By no means is it easy to try to launch an entirely new class of pharmaceuticals, but that is essentially what Alnylam Pharmaceuticals (ALNY) has set out to do. Despite some encouraging (albeit very early) signs of success, investors have very much taken note of Big Pharma's increasing skepticism towards what this company is trying to do. Consequently, the stock trades for little more than the cash on its books despite a promising pipeline that is only getting started in human studies.
The Long March
Investors who have high hopes for Alnylam's RNA interference (RNAi) technology may want to take a page from the history books. Although Amgen (AMGN), Biogen Idec (BIIB), Johnson & Johnson (JNJ), and Roche (OTCQX:RHHBY) have all had success with recombinant protein and monoclonal antibody drugs, the reality is that the science underpinning these drugs really started early in the 20th century and it took more than a decade for promising (and Nobel Prize-winning) research in the 1970's to actually result in approvable drugs.
It's also worth mentioning that along the way there have been many would-be claimants to the crown of the “next revolution in biotechnology” and most of them went absolutely nowhere for lack of efficacy, deliverability, or safety. This is not an unreasonable backdrop, then, for Alnylam's seemingly low valuation – in the long history of biotech, the unfortunate truth is that betting on the “under” with any new revolutionary technology has generally been the surer bet.
But Maybe It's Different This Time
The inescapable truth of biotech is that the odds are always long, but there are new drugs and new technological approaches that do work. When they work, the rewards can be considerable to patient and aggressive investor.
To that end, Alnylam is addressing a market with multiple potential end-use applications worth billions of dollars a year. What's more, the company has a rich and very broad patent estate that may limit competitive entry into the RNAi space outside of partnerships and alliances with the company.
For now, the company is starting relatively small – the company's internal programs are focused on uncommon and under-served diseases like TTR-mediated amyloidosis, hypercholesterolemia, and hemophilia. Still, even if these diseases are uncommon, they can be lucrative – Genzyme (now part of Sanofi (SNY)) became the third-largest biotech in the world on the back of rare diseases and Alexion (ALXN) seems to be taking a similar path.
More encouraging is the fact that recent clinical trial results seem to be validating Alnylam's approach and establishing proof of concept in humans, particularly as it pertains to delivery. Early results from ALN-TTR (the amyloidosis therapy) were positive, as were very early stage results in a Huntington's therapy being developed in partnership with Medtronic (MDT). With early-stage data coming from the company's hypercholesterolemia drug (ALN-PCS) early in 2012, investors may have still more data to chew on before long.
The Bumps In The Road
Clearly this is not a perfect story. For starters, while Roche formed a large and promising partnership with Alnylam, the company has since closed down its RNAi research work. Likewise, despite spending a large amount of money acquiring Sirna, Merck (MRK) has reduced (though not halted) its efforts in the field. Last and by no means least, Novartis (NVS) disappointed Alnylam investors when it elected not to expand its RNAi partnership (though here too the company has not stopped RNAi drug development).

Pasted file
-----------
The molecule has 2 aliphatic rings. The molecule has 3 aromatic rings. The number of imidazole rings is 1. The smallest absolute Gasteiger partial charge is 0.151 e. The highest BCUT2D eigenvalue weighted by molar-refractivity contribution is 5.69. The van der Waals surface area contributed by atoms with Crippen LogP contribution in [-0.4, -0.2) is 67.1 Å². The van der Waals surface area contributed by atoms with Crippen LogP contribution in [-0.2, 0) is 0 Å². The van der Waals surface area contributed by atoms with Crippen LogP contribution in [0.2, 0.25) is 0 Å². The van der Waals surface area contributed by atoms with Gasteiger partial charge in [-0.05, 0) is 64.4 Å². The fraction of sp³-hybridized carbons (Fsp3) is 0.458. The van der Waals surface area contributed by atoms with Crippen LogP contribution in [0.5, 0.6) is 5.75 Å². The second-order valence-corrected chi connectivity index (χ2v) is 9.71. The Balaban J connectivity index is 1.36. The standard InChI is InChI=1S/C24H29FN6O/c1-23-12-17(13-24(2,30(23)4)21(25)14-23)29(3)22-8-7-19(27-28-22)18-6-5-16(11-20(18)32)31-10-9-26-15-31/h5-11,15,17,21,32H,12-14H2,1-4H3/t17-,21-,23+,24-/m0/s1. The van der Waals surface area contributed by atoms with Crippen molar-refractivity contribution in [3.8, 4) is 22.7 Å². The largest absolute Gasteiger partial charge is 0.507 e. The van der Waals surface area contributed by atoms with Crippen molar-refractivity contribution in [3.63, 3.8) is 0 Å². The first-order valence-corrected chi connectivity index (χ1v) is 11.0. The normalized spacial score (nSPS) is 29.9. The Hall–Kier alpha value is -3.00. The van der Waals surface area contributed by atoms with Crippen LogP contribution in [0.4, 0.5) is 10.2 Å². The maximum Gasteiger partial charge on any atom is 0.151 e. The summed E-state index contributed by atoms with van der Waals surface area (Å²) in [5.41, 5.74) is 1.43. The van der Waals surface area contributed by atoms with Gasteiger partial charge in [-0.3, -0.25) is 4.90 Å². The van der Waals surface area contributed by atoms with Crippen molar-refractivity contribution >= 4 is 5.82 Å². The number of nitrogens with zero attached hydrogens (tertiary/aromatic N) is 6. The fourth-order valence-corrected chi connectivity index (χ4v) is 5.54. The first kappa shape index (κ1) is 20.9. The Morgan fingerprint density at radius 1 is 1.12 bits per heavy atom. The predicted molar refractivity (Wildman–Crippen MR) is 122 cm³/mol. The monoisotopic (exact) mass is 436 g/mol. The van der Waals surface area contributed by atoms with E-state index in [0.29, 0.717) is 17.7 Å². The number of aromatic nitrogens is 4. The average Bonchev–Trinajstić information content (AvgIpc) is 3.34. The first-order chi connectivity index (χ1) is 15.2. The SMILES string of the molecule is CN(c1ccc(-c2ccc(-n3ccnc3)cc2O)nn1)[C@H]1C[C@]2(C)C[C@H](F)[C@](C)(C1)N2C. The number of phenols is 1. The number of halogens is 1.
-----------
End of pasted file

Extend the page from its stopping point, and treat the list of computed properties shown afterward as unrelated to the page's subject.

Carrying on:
Simply put, this is just not a very healthy environment for Big Pharma companies to take chances on emerging therapeutics. There seems to be much more interest, frankly, in acquiring late-stage drugs for oncology or auto-immune than taking chance on a new blockbuster and that's not necessarily illogical from the risk-conscious perspective of Big Pharma. Still, it mutes the enthusiasm for companies like Alnylam and lowers the expectations for future partnerships.
It's also worth noting that Alnylam is presently entangled in a legal dust-up with one of its supposed partners. Alnylam and tiny Tekmira (TKMR) partnered together to develop delivery technologies for RNAi (a key component of the therapy), but Tekmira is now accusing the company of all manner of wrongdoing and seeking broad injunctive and punitive relief. Although Alnylam has its own delivery technologies under development (one of the issues Tekmira cites in its litigation), this could be a significant bump in the road for the company, particularly in its efforts to get five of its own therapeutic candidates into late-stage human studies by 2015.
Last and not least, there's a much more simple risk here – the drugs (and perhaps the entire approach) may just not work. RNA interference is similar in some respects to antisense and antisense was once lauded as the next great biotech breakthrough. Unfortunately, it has proven devilishly hard to replicate bench-top success in human patients and only Isis Pharmaceuticals (ISIS) remains as a notable name in the space (and the two companies are involved in a joint venture called Regulus Therapeutics).
The Bottom Line
Investors interested in Alnylam will need to roll up their sleeves and do some fundamental research on the scientific underpinnings of what Alnylam proposes to do. Although it is beyond the scope of this article, I'm happy to say that there is ample information out there with just a little bit of Google searching.
As it pertains to the investment case for Alnylam, I'm certainly biased (as I am long these shares), but I find the risk-benefit today to be interesting. Alnylam is trading for only about 14% more than its cash, but has several billion-dollar shots on goal in the pipeline. Like any biotech, the odds are against this company, but when it comes to risk-reward trade-offs for potentially breakthrough therapies, paying a little more than cash on the books seems like a worthwhile risk.